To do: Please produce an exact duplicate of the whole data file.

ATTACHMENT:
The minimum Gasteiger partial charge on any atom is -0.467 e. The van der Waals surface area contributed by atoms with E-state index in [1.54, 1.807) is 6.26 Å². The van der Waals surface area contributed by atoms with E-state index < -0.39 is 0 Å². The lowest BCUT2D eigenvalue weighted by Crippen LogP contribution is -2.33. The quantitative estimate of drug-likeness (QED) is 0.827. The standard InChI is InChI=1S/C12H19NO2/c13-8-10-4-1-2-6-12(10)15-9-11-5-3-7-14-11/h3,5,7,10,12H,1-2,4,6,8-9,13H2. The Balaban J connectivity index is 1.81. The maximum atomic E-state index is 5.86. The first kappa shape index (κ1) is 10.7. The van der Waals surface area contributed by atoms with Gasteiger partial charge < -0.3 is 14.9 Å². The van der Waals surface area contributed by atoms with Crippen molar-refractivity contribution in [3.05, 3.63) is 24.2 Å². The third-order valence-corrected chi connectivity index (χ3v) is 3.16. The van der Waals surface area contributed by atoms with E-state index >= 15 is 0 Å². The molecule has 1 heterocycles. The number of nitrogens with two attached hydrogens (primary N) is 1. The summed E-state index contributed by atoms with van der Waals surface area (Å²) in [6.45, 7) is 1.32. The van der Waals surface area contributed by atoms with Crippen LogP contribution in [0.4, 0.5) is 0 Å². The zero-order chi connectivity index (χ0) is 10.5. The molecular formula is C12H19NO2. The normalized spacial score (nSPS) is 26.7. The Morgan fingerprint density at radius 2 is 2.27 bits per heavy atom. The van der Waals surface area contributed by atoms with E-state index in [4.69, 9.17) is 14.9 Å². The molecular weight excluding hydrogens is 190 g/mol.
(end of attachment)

The minimum Gasteiger partial charge on any atom is -0.467 e. The van der Waals surface area contributed by atoms with E-state index in [1.54, 1.807) is 6.26 Å². The van der Waals surface area contributed by atoms with E-state index < -0.39 is 0 Å². The lowest BCUT2D eigenvalue weighted by Crippen LogP contribution is -2.33. The quantitative estimate of drug-likeness (QED) is 0.827. The standard InChI is InChI=1S/C12H19NO2/c13-8-10-4-1-2-6-12(10)15-9-11-5-3-7-14-11/h3,5,7,10,12H,1-2,4,6,8-9,13H2. The Balaban J connectivity index is 1.81. The maximum atomic E-state index is 5.86. The first kappa shape index (κ1) is 10.7. The van der Waals surface area contributed by atoms with Gasteiger partial charge < -0.3 is 14.9 Å². The van der Waals surface area contributed by atoms with Crippen molar-refractivity contribution in [3.05, 3.63) is 24.2 Å². The third-order valence-corrected chi connectivity index (χ3v) is 3.16. The van der Waals surface area contributed by atoms with E-state index >= 15 is 0 Å². The molecule has 1 heterocycles. The number of nitrogens with two attached hydrogens (primary N) is 1. The summed E-state index contributed by atoms with van der Waals surface area (Å²) in [6.45, 7) is 1.32. The van der Waals surface area contributed by atoms with Crippen LogP contribution in [0.4, 0.5) is 0 Å². The zero-order chi connectivity index (χ0) is 10.5. The molecular formula is C12H19NO2. The normalized spacial score (nSPS) is 26.7. The Morgan fingerprint density at radius 2 is 2.27 bits per heavy atom. The van der Waals surface area contributed by atoms with E-state index in [4.69, 9.17) is 14.9 Å². The molecular weight excluding hydrogens is 190 g/mol.